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John Krasinski Insisted on Hiring a Deaf Actress to Play His Daughter in 'A Quiet Place'

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Most people know John Krasinski best as the actor who played affable paper salesman Jim Halpert on The Office. However, A Quiet Place, which premiered on April 6 in the United States, is Krasinski's directorial debut, and the film is already making waves: it led the box office with a gross of $50 million on its opening weekend, and has enjoyed positive reviews from critics and audiences alike (it has a 97% Certified Fresh rating on Rotten Tomatoes).

When he was in the process of casting his first feature film, Krasinski had more than a good story in mind—he was also very conscious of accurate representation in his casting. In the film, Krasinski's character's daughter is deaf, and the director insisted she be played by a deaf actress.


During the casting process, Krasinski pushed for deaf actress Millicent Simmonds.

Simmonds made her debut in 2017's Wonderstruck, which was also acclaimed by critics. Though only 14 years old, she's already an advocate for the deaf community. In October 2017, she told People:

I want to see more deaf people have the opportunity to become actors. And I want [hearing people] to know that it's okay to learn ASL. 98, maybe 99% of deaf children with hearing parents, their parents do not learn sign language and the children are forced to speak and lip-read. At my school, I see all the deaf children who are frustrated because their parents don't sign and they don't communicate with them well. The oral approach to lip read and speak is very anti-sign language and I want to say, learn sign language first. It's very easy for everyone to learn. No one is judging you and it'll be an amazing experience.

Scott Beck, one of the film's writers, told Huffpost what it was like having Millicent on board.

We always had a deaf character in the script, but John really pushed for them to hire Millicent. She came to set and taught everyone sign language. It was really amazing and brought an extra depth to the film.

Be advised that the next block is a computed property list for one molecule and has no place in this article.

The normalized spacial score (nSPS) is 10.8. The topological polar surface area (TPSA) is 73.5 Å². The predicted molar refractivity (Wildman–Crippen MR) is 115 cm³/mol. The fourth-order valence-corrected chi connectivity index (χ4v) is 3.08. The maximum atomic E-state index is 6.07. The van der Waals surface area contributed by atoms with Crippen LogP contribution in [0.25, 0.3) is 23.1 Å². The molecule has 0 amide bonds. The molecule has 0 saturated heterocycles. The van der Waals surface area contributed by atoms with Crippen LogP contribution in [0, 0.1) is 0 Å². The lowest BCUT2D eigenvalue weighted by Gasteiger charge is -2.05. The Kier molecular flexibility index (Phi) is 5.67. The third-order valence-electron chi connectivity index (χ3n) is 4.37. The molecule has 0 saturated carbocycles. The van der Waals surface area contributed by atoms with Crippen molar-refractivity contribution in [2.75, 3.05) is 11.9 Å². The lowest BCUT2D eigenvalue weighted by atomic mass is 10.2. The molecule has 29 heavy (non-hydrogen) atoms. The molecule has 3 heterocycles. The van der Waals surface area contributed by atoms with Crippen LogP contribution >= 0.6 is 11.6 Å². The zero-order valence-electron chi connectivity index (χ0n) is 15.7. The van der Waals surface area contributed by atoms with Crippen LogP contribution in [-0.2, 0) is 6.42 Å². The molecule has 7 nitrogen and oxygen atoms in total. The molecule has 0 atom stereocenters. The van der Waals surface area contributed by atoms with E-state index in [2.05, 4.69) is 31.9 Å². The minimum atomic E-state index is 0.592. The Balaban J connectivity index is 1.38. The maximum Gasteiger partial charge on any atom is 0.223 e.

In A Quiet Place, monsters roam a post-apocalyptic world and hunt anything that makes even the quietest sound. Simmonds plays the daughter of Emily Blunt and John Krasinski (who happen to be married in real life), who must raise their two children in complete silence while also preparing for the birth of a third.

If your a fan of suspenseful thrillers OR deaf representation in modern films, 'A Quiet Place' might just be the film for you!

H/T - Huffpost, People

Jinxy Productions via Getty images@PassionPopSoc/Twitter

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The wizarding world is now a reality.

Sort of.

A Canadian company has created a real life invisibility cloak, and it's mind-blowing to see in action.

The company, HyperStealth Biotechnology Corp., calls its creation "Quantum Stealth."

See it in action here:

'Invisibility cloak' that could hide tanks and troops looks closer to reality www.youtube.com

Describing themselves on their website as "Leaders in Camouflage, Concealment, and Deception", HyperStealth has patents pending on their magical invention.

The "invisibility shield" is made of an inexpensive, paper thin material that bends light to make objects appear to be invisible. The company boasts that it would be able to hide people, vehicles, and even buildings.

Humans hidden by Quantum Stealth would also be undetectable to heat-sensing cameras.

Meet the Canadian who created a real-life invisibility shield youtu.be

Guy Cramer, the CEO of HyperStealth and the shield's inventor explained to CTV News:

"This is the same material that you see in 3D books and DVD covers and movie posters where by moving side to side you get a 3D image. We're using the same material and we've removed the picture from behind it to get that effect."

The material was never meant to for public use, but Cramer hopes that his invention will be helpful to Canada's military allies, including the United States.

Since releasing video demonstrations of the "invisibility cloak", military personnel have become interested in learning more about it.

Reception to the prototype, initially demonstrated to militaries in 2011, was lukewarm. But HyperStealth's recent promotional materials have since caught the attention of higher ups.

Cramer has expressed surprise about the public's interest in "Quantum Stealth" on Twitter.

Cramer admitted to CTV that he has reservations about how the material can be used:

"The intention was to keep it out of the public and to allow the military to use it sparingly or bury it. My concern is the criminal element using this at some point in the future and non-allied countries using it against our soldiers out there."

Fans of the Harry Potter series are comparing "Quantum Stealth" to Harry's Invisibility Cloak.





Featured in both the book and movies, Harry's Invisibility Cloak is a made from a magical fabric that he and his friends wear to appear invisible, usually to hide from Hogwarts' staff.

Giphy

Twitter is in awe of the invention's unbelievable capabilities.





Though some people share Cramer's worries about it falling into the wrong hands and its use in warfare.





Despite the public's excitement and concerns, Cramer doubts that it will ever be available for civilian use.

When addressing "Quantum Stealth's availability to the general public, he wrote on the HyperStealth website:

"Not in the near future unless the Military decided to release the technology and I don't anticipate that will happen anytime soon."

If you're not up on your Potterdom lore (or just need a new set after reading your first ones to tatters) the Harry Potter Books 1-7 Special Edition Boxed Set is available here.

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